As U.S. lawmakers raced to avert a debt default, defense contractors pushed to highlight the harmful effects of the government shutdown, including more furloughs.
Boeing Co., the world’s largest aerospace company, said it may join a rising number of companies forcing its employees to take mandatory leaves of absences, known as furloughs, because of the gridlock on Capitol Hill.
The Chicago-based company, whose defense, space and security unit accounts for about a third of the firm’s 174,000 employees, was able to defer sending home workers after the Defense Department recalled civilians who oversee contracting activities, according to Daniel Beck, a company spokesman.
“While the return of these DoD employees has at least delayed the need for furloughs at some Boeing facilities, the continued impact of the government shutdown could still result in furloughs for some employees,” Beck said in an e-mail.
He didn’t specify how many employees would be affected if Congress and the White House can’t reach a deal to end the government shutdown.
The Treasury Department has said it will exhaust its ability to borrow on Wednesday. Stock markets were up a day before the deadline, as investors were hopeful of a Senate deal to end the shutdown and to extend the government’s borrowing authority.
Like other contractors, Boeing would have to furlough employees if agencies issue stop-work orders, limit access to installations where company employees work, and curtail government inspections or eliminate funds to continue operations, Beck said. The company is one of the Pentagon’s biggest contractors and makes numerous weapons systems, including the F/A-18F Super Hornet.
Lockheed Martin Corp., the world’s largest defense contractor, initially planned to furlough some 3,000 of its employees, though later reduced that number to 2,400 after the Pentagon ordered most of its civilians who were sent home back to work. Other companies have made similar workforce reductions.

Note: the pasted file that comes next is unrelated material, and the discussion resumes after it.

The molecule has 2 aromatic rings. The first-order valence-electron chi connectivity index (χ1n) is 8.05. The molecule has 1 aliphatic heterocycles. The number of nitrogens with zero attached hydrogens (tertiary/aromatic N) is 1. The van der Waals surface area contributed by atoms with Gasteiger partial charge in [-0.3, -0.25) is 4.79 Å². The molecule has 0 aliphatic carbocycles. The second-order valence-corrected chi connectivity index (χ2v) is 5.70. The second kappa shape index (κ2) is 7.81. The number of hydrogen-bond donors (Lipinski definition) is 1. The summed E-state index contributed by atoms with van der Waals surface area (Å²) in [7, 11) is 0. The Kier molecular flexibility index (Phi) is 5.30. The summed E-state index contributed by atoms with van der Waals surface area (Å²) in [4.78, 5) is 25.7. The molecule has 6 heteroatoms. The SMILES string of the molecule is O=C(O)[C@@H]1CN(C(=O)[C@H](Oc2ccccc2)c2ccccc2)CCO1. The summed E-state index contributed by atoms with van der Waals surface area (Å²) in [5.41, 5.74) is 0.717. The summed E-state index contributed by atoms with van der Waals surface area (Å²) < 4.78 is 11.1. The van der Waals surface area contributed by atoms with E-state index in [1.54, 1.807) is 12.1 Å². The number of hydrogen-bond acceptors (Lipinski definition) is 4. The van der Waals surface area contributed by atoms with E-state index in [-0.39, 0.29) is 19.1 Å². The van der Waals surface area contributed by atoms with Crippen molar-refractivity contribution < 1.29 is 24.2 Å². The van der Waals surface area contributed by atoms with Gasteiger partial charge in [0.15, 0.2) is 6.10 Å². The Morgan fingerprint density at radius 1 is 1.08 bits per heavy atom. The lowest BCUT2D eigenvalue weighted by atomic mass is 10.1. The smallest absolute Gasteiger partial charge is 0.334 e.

Meanwhile, almost 100 chief executive officers of defense firms joined a conference call Tuesday to discuss the political impasse in Washington, D.C., according to Dan Stohr, a spokesman for the Arlington, Va.-based Aerospace Industries Association, a trade group representing defense and aerospace companies.
The call was designed to encourage the officials to voice their concerns about the political impasse to their elected representatives, Stohr said. “The concerns are obvious,” he said. “We can’t afford to default on our debt and the government shutdown is imposing very significant, real and immediate impacts on industry.”
And it’s not just the defense industry, Stohr said. The National Aeronautics and Space Administration has furloughed 97 percent of its workforce, he said. The Federal Aviation Administration has closed an aircraft registry office, halting some deliveries of planes to customers, he said.
Indeed, some of Boeing’s non-defense workers have already been impacted, Beck said.
“We have Boeing employees supporting other activities that continue to be adversely affected by the shutdown, including NASA and other government customers,” he said. “The Defense Department action does not address those employees or operations.”